Master's Theses

Date of Award

Spring 1969

Degree Name

Master of Arts (MA)

Department

History

Advisor

Gordon W. Davidson

Abstract

Did Dwight L. Moody have a concern to reach the workingman with the gospel? What were his social views and what relationship did these views have to the laborer of the latter half of the nineteenth century? If Moody had a concern for members of the working class, what success did he have influencing their lives with the gospel? Through an investigation of primary and secondary sources the conclusions of this thesis have been established. Part I relies heavily on secondary sources, but wherever convenient primary sources were used to establish the facts and the bases for interpretations. Part II depends heavily upon primary sources to establish the facts and the bases for interpretation. Whenever secondary sources were used, an attempt was made to use works demonstrating sound scholarship. Through an examination of Moody’s career one finds a man who sought to reach the working masses of Great Britain and the United States with the gospel of regeneration. Although Moody was involved in many activities throughout his career, a historical analysis demonstrates that one of his chief concerns was finding means to reach the workingman with the gospel. The story of his early years in Chicago, the revival campaigns in Great Britain and America, and the Moody Bible Institute in Chicago demonstrate this concern. An evaluation of Moody’s career demonstrates that the evangelist’s seeking to reach the working masses was directly related to his social views. In D.L. Moody’s career there is a merging of pietistic revivalism and conservative social views. He believed that the multiplication of personal conversions would solve the nation’s corporate problems. Moody’s greatest success in reaching the workingman was during his early Chicago years. At that time he was on a new battleground in the church’s effort to reach the urban masses. In the Chicago Y.M.C.A. he directed the energies of that organization toward benefitting urban workers. He also learned to be an unordained evangelist. In his revival campaigns in Great Britain and the United States, Moody had hoped to reach the working class in great masses, but he failed as the movement appealed mostly to the middle class. Moody’s last attempt to find a way to reach the worker was the establishment of Moody Bible Institute. Whatever success Moody had in reaching the working masses was due to his unusual organizational abilities. Whatever failure Moody experienced was probably due to his inability to perceive the nature of labor’s plight in an expanding industrial society.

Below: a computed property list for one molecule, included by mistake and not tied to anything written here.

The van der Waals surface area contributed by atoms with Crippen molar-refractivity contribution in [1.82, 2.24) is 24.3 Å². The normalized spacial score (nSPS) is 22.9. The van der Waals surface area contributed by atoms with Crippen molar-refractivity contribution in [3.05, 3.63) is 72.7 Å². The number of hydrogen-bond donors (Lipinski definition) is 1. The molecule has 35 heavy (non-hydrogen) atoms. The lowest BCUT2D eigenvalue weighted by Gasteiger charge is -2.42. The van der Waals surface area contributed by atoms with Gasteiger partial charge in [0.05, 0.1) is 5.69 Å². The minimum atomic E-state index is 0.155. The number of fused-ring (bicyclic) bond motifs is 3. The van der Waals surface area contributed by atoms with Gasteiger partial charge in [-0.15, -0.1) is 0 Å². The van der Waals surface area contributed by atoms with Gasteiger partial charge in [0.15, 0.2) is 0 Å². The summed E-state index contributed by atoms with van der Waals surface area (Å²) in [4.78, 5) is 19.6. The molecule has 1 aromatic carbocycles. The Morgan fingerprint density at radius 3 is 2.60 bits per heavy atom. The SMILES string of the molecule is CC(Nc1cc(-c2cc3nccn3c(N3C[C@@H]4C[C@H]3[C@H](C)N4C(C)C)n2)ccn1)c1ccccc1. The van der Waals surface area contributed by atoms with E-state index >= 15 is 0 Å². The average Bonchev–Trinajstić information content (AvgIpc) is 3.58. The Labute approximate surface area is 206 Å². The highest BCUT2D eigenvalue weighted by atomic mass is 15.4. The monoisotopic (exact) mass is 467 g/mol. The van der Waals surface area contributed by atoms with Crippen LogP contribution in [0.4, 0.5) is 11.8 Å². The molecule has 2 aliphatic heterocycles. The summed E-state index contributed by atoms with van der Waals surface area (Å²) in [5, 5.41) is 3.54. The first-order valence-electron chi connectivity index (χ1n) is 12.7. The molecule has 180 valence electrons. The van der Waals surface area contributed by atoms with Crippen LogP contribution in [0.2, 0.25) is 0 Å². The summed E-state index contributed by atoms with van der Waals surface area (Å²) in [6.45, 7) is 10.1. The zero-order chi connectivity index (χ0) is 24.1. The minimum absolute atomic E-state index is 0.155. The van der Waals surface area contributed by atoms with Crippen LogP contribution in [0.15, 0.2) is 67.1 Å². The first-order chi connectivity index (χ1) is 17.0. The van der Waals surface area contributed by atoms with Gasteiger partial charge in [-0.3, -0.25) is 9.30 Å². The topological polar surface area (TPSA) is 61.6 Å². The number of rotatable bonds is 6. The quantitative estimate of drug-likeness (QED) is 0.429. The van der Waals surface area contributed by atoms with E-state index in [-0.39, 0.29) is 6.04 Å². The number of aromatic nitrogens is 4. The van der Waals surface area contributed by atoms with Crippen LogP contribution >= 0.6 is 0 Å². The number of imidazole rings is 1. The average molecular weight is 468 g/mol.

Rights

Copyright 1969 Myron Raymond Chartier

Comments

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